Falling asleep at work is a severe misstep in most European and North American workplaces, and one associated with embarrassment. There is a common conception that sleeping equals a lack of self control and therefore weakness. This message is perpetuated by many successful people who claim their success is based on a foundation of minimal sleep. Donald Trump dedicates his success to just 3-4 hours of sleep per night, Tom Ford claims to sleep just 3 hours a night, and renowned inventor Nikola Tesla only slept 2 hours a night. This creates the perception that being successful and hardworking means being sleep deprived. However, this doesn’t have to be the case.
The Japanese practice of inemuri is one which is foreign to the Western world, nevertheless it is one which would leave us drooling with envy. Inemuri translations to ‘being present while asleep’. In practice it means sleeping at work, on trains, on buses, in parks, or anywhere in public whenever you get the chance. More importantly, this napping habit is not shameful.
The practice of inemuri took off in the post-war economic boom of the 60, 70, 80s, in which Japan experienced massive growth. Life was good. People had jobs and people had money to spend on leisure, many for the first time. However, all this meant people were very busy. There was money to be made and fun to be had, and no one wanted to sleep away their opportunities. As a consequence of this Japan was a very sleep deprived country.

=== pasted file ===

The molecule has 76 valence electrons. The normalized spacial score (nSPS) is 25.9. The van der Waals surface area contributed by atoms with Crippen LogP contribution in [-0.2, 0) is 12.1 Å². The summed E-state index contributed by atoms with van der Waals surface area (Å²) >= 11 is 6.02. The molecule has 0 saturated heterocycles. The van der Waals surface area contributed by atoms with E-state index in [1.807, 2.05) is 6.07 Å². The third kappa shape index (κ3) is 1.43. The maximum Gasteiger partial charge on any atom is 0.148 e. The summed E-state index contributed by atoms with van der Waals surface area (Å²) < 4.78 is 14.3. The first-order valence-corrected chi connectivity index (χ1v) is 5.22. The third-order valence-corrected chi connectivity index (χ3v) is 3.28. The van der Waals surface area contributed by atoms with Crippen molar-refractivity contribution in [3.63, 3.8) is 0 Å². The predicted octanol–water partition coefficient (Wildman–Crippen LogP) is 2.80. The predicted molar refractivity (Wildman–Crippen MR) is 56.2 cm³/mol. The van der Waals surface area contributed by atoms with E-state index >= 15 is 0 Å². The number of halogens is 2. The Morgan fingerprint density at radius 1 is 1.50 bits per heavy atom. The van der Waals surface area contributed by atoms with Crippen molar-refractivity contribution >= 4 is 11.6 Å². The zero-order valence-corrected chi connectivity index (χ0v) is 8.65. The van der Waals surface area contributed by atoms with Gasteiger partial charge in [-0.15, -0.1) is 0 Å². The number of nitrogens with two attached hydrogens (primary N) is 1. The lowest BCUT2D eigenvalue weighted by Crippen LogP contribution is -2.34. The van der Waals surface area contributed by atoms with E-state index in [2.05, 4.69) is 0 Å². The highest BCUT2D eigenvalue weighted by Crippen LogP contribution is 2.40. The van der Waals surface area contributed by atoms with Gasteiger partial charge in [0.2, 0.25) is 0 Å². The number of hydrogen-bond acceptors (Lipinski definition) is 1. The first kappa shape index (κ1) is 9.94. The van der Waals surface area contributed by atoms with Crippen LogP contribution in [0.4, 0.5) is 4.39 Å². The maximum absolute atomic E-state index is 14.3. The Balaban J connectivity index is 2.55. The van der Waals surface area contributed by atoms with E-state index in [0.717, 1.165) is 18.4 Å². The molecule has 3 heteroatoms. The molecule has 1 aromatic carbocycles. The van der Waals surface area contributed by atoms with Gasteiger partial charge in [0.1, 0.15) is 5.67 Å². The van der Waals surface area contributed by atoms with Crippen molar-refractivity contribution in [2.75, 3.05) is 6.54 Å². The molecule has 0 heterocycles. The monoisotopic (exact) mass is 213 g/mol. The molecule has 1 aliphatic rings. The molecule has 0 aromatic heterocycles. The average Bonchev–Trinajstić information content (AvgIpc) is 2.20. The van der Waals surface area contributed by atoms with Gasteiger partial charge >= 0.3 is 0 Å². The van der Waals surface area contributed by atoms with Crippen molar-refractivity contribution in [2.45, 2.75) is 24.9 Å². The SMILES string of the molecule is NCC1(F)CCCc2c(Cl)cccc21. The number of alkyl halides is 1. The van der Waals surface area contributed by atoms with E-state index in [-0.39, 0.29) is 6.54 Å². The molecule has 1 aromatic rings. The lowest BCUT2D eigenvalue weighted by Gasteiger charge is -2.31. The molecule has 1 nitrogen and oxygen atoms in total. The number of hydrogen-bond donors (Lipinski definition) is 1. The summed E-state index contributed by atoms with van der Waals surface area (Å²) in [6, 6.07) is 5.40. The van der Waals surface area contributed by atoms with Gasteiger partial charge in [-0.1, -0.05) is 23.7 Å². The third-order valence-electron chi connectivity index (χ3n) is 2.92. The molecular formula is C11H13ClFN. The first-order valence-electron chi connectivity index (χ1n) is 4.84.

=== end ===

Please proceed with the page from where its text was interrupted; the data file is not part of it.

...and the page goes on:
This birthed inemuri as people started to nap whenever they had a spare moment to catch up on sleep. No one looks down upon this practice, instead inemuri is viewed as an indication that the sleeper is so dedicated to their work that they are momentarily exhausted and worthy of rest.
While dating back to the 60s inemuri is still very much a part of Japanese culture and something which could change the way we view sleep in the West. Inemuri proves that you don’t have to be sleep deprived to work hard and be successful. It is natural to nap to boost your performance during the day and this shouldn’t be a shameful activity. There is definitely a lesson to be learnt here.